A study chronicling the experiences of women with inflammatory bowel disease (IBD) during and after pregnancy found nurses and midwives were often unable to provide information and advice.
The qualitative research, led by the University of Leeds, is based on detailed interviews with 22 women who have both been diagnosed with the condition and have given birth to children.
“Participants concluded that most GPs, midwives, and nurses knew little about pregnancy with IBD”
It draws on previous studies that have shown women with IBD sometimes decide not to have children or limit the size of their family, because of fears pregnancy could make the condition worse and concerns about complications.
This is despite the fact such fears are often unwarranted with some women actually seeing an improvement in symptoms during pregnancy, said researchers.
The Leeds University study – published in the journal Qualitative Health Research – confirmed a lack of accurate information from health professionals could be an issue for women with IBD contemplating starting a family.
Some women who took part in the study said they feared they would definitely pass IBD onto their baby, while others worried about how they would cope with a small child during times when their condition flared-up.
“Learning to live with a chronic illness has helped the women prepare for motherhood”
Meanwhile, some thought it would be difficult to get pregnant given the lengthy periods of ill-health they had experienced.
However, most reported nurses and midwives did not seem to know enough to give reassurance, accurate information and advice.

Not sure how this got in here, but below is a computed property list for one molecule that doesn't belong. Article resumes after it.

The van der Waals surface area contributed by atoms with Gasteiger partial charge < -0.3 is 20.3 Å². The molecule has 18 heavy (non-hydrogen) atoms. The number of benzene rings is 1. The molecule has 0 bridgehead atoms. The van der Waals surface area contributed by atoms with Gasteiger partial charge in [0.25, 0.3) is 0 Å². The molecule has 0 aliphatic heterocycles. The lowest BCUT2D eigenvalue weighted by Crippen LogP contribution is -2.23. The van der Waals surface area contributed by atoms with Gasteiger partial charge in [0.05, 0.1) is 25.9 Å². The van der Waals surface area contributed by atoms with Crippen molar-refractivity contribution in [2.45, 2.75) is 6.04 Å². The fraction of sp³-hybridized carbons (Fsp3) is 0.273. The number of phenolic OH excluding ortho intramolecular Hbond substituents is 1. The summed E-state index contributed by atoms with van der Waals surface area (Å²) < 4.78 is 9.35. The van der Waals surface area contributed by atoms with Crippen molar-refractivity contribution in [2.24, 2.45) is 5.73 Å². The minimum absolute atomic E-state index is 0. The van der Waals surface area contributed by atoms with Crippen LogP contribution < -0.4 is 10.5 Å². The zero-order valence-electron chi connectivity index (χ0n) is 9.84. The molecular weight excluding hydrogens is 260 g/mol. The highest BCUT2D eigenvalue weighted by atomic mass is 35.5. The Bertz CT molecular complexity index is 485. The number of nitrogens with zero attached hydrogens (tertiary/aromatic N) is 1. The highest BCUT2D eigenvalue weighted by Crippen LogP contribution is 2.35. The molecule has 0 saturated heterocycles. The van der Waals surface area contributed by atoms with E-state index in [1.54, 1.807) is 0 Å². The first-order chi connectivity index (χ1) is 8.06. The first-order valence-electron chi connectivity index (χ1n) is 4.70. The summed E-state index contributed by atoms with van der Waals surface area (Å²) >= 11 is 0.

“Participants concluded that most general practitioners, midwives, and nurses knew little about pregnancy with IBD and one recalled how she ‘went to the midwives and they were like “Oh…I don’t know…um”. So they looked it up and printed off some information and gave me it’,” the study said.
Researchers found the reality was many of the mothers with IBD that they spoke to got pregnant fairly quickly and made the transition to motherhood relatively smoothly.
In fact the study – funded by the charity Crohn’s and Colitis UK – found that living with a chronic illness could be valuable preparation when it came to dealing with the challenges of becoming a parent.
For example, one mother said that years of being careful about her diet made it easy to maintain healthy food choices during pregnancy.
Another said coping with the unpredictability of IBD had helped her adapt to the “massive change” involved in becoming a parent.
“If they had access to that information, they may make an entirely different choice”
“One of the main points to emerge from the study is that learning to live with a chronic illness has helped the women prepare for motherhood. These women coped well with being parents,” said psychologist Professor Anna Madill, who supervised the research.
Professor Madill, who has IBD herself, said it was vital that with women with the condition got good information and advice to help them make informed choices about starting a family.
“It is desperately sad that women are opting to remain childless, because they are unable to get an accurate picture of the risks they face,” she said.
“If they had access to that information, they may make an entirely different choice,” said Professor Madill.
She added: “The healthcare system needs to make sure that women living with IBD have access to all the facts necessary to make a full-informed decision.”